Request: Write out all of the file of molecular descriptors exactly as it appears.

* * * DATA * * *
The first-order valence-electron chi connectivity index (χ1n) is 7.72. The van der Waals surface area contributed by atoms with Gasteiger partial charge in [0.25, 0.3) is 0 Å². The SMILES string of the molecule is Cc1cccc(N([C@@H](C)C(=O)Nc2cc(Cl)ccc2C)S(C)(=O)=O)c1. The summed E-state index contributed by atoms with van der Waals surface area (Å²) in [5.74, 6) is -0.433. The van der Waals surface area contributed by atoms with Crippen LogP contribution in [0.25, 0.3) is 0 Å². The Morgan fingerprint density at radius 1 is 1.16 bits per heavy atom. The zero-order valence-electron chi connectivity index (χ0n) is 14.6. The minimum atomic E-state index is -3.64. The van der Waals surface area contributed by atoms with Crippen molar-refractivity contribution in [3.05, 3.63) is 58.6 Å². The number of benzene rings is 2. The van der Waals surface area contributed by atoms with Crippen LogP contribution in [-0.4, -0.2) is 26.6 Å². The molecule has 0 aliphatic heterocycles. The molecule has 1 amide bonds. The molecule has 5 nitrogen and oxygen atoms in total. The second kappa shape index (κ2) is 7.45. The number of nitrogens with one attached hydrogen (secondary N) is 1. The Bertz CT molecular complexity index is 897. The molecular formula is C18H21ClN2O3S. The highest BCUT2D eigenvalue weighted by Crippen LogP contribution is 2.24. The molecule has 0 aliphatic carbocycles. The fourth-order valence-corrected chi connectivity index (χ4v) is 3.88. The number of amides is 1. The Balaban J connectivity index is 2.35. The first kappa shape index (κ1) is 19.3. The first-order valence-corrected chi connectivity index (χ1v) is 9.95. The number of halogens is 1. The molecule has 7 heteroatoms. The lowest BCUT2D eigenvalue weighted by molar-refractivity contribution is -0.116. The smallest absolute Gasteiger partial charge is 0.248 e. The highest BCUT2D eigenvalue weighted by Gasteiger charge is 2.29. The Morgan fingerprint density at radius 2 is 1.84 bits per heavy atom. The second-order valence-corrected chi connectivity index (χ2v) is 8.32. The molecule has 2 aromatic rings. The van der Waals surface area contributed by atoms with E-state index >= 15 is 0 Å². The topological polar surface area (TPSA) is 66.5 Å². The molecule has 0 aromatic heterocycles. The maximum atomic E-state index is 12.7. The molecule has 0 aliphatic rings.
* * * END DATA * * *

The first-order valence-electron chi connectivity index (χ1n) is 7.72. The van der Waals surface area contributed by atoms with Gasteiger partial charge in [0.25, 0.3) is 0 Å². The SMILES string of the molecule is Cc1cccc(N([C@@H](C)C(=O)Nc2cc(Cl)ccc2C)S(C)(=O)=O)c1. The summed E-state index contributed by atoms with van der Waals surface area (Å²) in [5.74, 6) is -0.433. The van der Waals surface area contributed by atoms with Crippen LogP contribution in [0.25, 0.3) is 0 Å². The Morgan fingerprint density at radius 1 is 1.16 bits per heavy atom. The zero-order valence-electron chi connectivity index (χ0n) is 14.6. The minimum atomic E-state index is -3.64. The van der Waals surface area contributed by atoms with Crippen molar-refractivity contribution in [3.05, 3.63) is 58.6 Å². The number of benzene rings is 2. The van der Waals surface area contributed by atoms with Crippen LogP contribution in [-0.4, -0.2) is 26.6 Å². The molecule has 0 aliphatic heterocycles. The molecule has 1 amide bonds. The molecule has 5 nitrogen and oxygen atoms in total. The second kappa shape index (κ2) is 7.45. The number of nitrogens with one attached hydrogen (secondary N) is 1. The Bertz CT molecular complexity index is 897. The molecular formula is C18H21ClN2O3S. The highest BCUT2D eigenvalue weighted by Crippen LogP contribution is 2.24. The molecule has 0 aliphatic carbocycles. The fourth-order valence-corrected chi connectivity index (χ4v) is 3.88. The number of amides is 1. The Balaban J connectivity index is 2.35. The first kappa shape index (κ1) is 19.3. The first-order valence-corrected chi connectivity index (χ1v) is 9.95. The number of halogens is 1. The molecule has 7 heteroatoms. The lowest BCUT2D eigenvalue weighted by molar-refractivity contribution is -0.116. The smallest absolute Gasteiger partial charge is 0.248 e. The highest BCUT2D eigenvalue weighted by Gasteiger charge is 2.29. The Morgan fingerprint density at radius 2 is 1.84 bits per heavy atom. The second-order valence-corrected chi connectivity index (χ2v) is 8.32. The molecule has 2 aromatic rings. The van der Waals surface area contributed by atoms with E-state index >= 15 is 0 Å². The topological polar surface area (TPSA) is 66.5 Å². The molecule has 0 aromatic heterocycles. The maximum atomic E-state index is 12.7. The molecule has 0 aliphatic rings.